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 “SPIDER RIDERS”



“Return of the Soul Eater”

CHAPTER TWELVE:

Blunders



            Sklar the Soul Eater could not scale the plateau in the mud and rain, but agile Aqune did. Shortly after gaining the flat farmland of the summit, she had to duck into an apple orchard when Prince Lumen’s Third Army rumbled by in the rain. The road clear, her features concealed in the white cloak, Aqune hurried toward the inner walls of the distant city that stood at the center of the plateau. She came upon a work cart hitched to two giant domesticated aphids so valuable to the Arachnians as draft animals and providers of aphid milk for the human children. Aphids were important to the humans, for no cows existed here at the earth’s core, no mammals of any kind—except for the vastly outnumbered and resilient strain of long-lost humans.

            The Arachnian cart was filled with apples and destined for the front gates of the besieged city. The harvesters were coming out of the orchard with their last baskets full. Like a lizard, lithe Aqune crawled right under the huge pile of apples in the cart, concealing herself there, and sampling an apple while lying hidden. Unaware, the harvesters dumped their last buckets in the cart, the driver mounted, and the others followed on foot as the entourage trundled toward the city in the rain like a poorly conceived parade float.

            The mounted Spider Rider guards at the gates of the city called for the doors to open and the cart and harvesters allowed entry. None had any reason to suspect that an outlawed visitor had accomplished the Oracle’s first objective: entrance to Arachna City.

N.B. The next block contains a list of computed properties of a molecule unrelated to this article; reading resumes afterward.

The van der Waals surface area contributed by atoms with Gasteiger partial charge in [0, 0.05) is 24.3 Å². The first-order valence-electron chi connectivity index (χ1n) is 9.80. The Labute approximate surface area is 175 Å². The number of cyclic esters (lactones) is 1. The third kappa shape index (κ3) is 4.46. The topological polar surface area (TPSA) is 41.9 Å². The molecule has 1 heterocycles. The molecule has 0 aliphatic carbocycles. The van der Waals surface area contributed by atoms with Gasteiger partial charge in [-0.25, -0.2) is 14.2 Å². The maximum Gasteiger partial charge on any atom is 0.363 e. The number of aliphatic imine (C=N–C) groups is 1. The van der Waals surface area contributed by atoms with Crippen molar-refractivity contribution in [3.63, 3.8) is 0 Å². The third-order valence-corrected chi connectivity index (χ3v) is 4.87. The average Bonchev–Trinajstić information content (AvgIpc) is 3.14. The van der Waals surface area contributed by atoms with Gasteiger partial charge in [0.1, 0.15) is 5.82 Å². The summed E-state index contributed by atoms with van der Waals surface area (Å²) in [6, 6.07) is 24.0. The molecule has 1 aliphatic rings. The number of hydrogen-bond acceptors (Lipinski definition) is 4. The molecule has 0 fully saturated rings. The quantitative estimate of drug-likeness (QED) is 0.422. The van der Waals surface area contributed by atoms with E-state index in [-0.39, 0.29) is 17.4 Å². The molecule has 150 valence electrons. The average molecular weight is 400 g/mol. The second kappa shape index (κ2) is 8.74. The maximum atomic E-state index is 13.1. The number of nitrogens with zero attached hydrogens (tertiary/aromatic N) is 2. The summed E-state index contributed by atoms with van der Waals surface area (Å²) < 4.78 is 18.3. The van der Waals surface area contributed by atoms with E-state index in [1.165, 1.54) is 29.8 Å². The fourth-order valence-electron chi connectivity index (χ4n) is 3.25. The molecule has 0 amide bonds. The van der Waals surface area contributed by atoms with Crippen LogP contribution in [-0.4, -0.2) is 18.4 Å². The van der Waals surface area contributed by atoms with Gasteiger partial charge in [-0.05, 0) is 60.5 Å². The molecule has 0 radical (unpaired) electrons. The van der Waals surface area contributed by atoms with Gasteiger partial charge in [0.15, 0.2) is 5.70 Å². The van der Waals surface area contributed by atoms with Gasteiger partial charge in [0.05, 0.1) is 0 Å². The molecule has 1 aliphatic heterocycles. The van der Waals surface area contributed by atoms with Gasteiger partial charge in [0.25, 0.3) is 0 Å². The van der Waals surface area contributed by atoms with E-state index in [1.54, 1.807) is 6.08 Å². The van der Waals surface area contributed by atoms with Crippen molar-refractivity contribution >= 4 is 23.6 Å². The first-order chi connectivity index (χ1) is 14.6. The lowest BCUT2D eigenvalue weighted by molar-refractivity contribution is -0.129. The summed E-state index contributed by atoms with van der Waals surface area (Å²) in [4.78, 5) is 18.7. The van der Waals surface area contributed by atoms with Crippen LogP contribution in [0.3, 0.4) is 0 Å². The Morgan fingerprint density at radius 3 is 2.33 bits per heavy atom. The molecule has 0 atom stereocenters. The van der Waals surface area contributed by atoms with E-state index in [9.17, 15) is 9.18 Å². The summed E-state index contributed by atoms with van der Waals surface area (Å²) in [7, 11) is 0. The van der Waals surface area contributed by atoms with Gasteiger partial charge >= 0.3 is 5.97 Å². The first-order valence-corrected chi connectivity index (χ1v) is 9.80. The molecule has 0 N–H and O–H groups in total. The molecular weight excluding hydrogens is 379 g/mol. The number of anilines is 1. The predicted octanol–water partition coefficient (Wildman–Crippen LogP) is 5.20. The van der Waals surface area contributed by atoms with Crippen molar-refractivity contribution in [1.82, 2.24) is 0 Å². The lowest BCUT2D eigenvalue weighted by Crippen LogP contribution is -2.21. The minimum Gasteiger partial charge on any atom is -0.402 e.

*          *          *


            It wasn’t raining in Salacia, the city’s nearness to the Oracle’s sun forever parching it like an isolated desert town. Still in pedestrian mode, and without their spiders, Hunter, Corona, and Magma, crept cautiously into the tomb raider’s fortress. They passed the two lifeless guards that had been impaled by Mantid, and then passed the steel doors Mantid had ripped off their hinges with brute strength.

            “I, uh, never knew Mantid was so strong,” Magma whispered.

            “Shush!” Corona said in the lead.

            “I know: No talking,” Magma quietly sighed.

            Following Corona’s hand signals, the three scaled four flights of metal stairs to a catwalk that paralleled the hall far below. They could trail the tall cloaked shape of Mantid as he hurried down the hall to a large central room.

            Two Insector mercenary guards fired weapons blasts at the approaching figure. The electric charges burned and tattered his black cloak, but Mantid’s thick natural body armor left him unscathed. He fought through a second volley and slashed the two guards to the floor. The next set of doors he bashed inward with his fore claws, and went in.

            “I gotta a hunch he’s not only back, but Mantid has become a full Insector,” Magma suggested. “No human left in him at all.”

            The catwalk the Spider Riders were traversing ended at a crawl space that led across the domed roof of the inner fortress.

            “Maybe we can find another way in,” Corona said.

            “I thought there was no talking,” Magma whispered.

            The three hurried silently across the roof of the dome and found a skylight. Muscular Magma wrenched the skylight loose and bent its metal grating enough to allow their entry. Inside the roof, the three riders found themselves on a network of wooden beams that held the crude domed roof in place. There, not ten feet below them, the five gems glowed in the high walls that curved upward to meet the dome.

            “It’s just like in the tomb!” Hunter whispered. Not as big, but just like it!”

            Together Magma and Corona mouthed, “No talking!”

            Hunter, Magma and Corona then became captivated by the conversation going on below.